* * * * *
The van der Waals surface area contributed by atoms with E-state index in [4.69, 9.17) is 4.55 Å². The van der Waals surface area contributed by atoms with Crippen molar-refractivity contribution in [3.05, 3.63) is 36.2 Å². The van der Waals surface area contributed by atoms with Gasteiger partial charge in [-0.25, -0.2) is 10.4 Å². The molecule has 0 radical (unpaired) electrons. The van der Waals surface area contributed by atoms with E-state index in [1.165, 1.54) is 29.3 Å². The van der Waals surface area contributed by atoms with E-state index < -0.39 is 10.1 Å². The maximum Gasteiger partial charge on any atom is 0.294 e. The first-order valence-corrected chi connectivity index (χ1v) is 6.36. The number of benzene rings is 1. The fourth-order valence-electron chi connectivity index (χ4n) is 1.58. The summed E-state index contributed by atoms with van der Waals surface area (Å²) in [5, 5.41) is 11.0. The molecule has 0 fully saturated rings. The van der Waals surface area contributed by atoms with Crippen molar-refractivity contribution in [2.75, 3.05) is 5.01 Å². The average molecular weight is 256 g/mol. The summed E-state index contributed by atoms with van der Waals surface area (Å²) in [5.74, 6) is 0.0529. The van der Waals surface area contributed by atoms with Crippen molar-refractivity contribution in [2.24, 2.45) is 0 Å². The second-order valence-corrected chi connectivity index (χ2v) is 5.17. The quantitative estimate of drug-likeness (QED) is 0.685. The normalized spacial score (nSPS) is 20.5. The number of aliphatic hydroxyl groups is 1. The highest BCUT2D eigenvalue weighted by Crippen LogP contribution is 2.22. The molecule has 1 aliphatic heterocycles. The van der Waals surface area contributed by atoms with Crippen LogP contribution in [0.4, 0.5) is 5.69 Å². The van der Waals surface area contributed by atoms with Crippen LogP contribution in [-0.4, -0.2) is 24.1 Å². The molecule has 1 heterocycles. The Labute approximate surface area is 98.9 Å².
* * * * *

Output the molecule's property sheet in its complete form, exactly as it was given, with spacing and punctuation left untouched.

The van der Waals surface area contributed by atoms with E-state index in [4.69, 9.17) is 4.55 Å². The van der Waals surface area contributed by atoms with Crippen molar-refractivity contribution in [3.05, 3.63) is 36.2 Å². The van der Waals surface area contributed by atoms with Gasteiger partial charge in [-0.25, -0.2) is 10.4 Å². The molecule has 0 radical (unpaired) electrons. The van der Waals surface area contributed by atoms with E-state index in [1.165, 1.54) is 29.3 Å². The van der Waals surface area contributed by atoms with E-state index < -0.39 is 10.1 Å². The maximum Gasteiger partial charge on any atom is 0.294 e. The first-order valence-corrected chi connectivity index (χ1v) is 6.36. The number of benzene rings is 1. The fourth-order valence-electron chi connectivity index (χ4n) is 1.58. The summed E-state index contributed by atoms with van der Waals surface area (Å²) in [5, 5.41) is 11.0. The molecule has 0 fully saturated rings. The van der Waals surface area contributed by atoms with Crippen molar-refractivity contribution in [2.75, 3.05) is 5.01 Å². The average molecular weight is 256 g/mol. The summed E-state index contributed by atoms with van der Waals surface area (Å²) in [5.74, 6) is 0.0529. The van der Waals surface area contributed by atoms with Crippen molar-refractivity contribution in [2.24, 2.45) is 0 Å². The second-order valence-corrected chi connectivity index (χ2v) is 5.17. The quantitative estimate of drug-likeness (QED) is 0.685. The normalized spacial score (nSPS) is 20.5. The number of aliphatic hydroxyl groups is 1. The highest BCUT2D eigenvalue weighted by Crippen LogP contribution is 2.22. The molecule has 1 aliphatic heterocycles. The van der Waals surface area contributed by atoms with Crippen LogP contribution in [0.4, 0.5) is 5.69 Å². The van der Waals surface area contributed by atoms with Crippen LogP contribution in [-0.4, -0.2) is 24.1 Å². The molecule has 1 heterocycles. The Labute approximate surface area is 98.9 Å².